For Immediate Release

Contact: Stephen Bloch, SUWA Staff Attorney, (801) 486-3161 x.16

SUWA FIRES SHOT ACROSS SITLA BOW
AGENGY MUST TAKE CLOSER LOOK AT NATURAL TREASURES BEFORE LEASING TO OIL COMPANIES

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Bourdette Draw Proposed Wilderness Unit
Eagle Canyon Proposed Wilderness Unit

January 24, 2003

Salt Lake City, UT— In an unprecedented move, Utah’s School and Institutional Trust Lands Administration (“SITLA”) has decided to offer over 21,000 acres of school trust lands located in wilderness quality lands for oil and gas leasing and development.  The Southern Utah Wilderness Alliance (“SUWA”) has challenged SITLA’s decision as contrary to its mandate to preserve unique and important lands and resources for Utah’s public schools and school children.  In addition, SUWA contends that SITLA’s decision to lease these lands violates Utah state law that requires an assessment of irreplaceable cultural resources before the agency sells these leases.

“By turning these lands over to the oil companies, SITLA is forever depriving the public and Utah’s school children the opportunity to learn from these unique landscapes,” said Stephen Bloch, SUWA staff attorney.  Located in some of Utah’s wildest country, this lease sale puts a number of important resources at risk, including:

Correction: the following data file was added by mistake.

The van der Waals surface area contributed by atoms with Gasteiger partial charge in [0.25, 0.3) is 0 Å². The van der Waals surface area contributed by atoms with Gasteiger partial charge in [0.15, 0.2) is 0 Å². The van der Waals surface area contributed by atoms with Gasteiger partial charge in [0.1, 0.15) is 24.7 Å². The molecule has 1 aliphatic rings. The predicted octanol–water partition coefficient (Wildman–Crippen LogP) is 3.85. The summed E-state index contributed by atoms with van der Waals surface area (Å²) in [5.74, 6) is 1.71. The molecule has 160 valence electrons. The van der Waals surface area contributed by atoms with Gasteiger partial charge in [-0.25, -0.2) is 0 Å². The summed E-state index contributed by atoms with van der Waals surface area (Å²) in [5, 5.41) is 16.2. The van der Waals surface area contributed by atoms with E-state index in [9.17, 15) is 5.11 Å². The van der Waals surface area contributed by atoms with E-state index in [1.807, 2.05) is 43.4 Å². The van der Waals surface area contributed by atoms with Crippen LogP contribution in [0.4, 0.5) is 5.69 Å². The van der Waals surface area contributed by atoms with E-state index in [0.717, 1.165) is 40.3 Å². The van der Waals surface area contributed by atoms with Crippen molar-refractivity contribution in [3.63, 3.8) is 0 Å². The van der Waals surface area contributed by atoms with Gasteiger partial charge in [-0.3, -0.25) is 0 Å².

• Many plant and animals species identified by the State of Utah as “sensitive” because of their limited distribution and numbers;
  • Irreplaceable cultural sites such as rock art panels and dwellings, and;
  • important wildlife habitat (including mule deer and Rocky Mountain elk)

 

Bloch added that, while SITLA lands are generally available for economic development, other means exist which can provide funding for schools and still protect the land.  Trades or transfers to other agencies with a protective mandate are an attractive option, and one the Utah Supreme Court recommended where SITLA development puts unique resources at risk.

            SITLA’s January 2003 oil and gas lease sale includes:

  • 20 separate oil and gas lease parcels totaling over 11,500 acres in protected Bureau of Land Management wilderness study areas,
  • An additional 9000 acres in other wilderness quality lands, and included in America’s Redrock Wilderness Act.  

 

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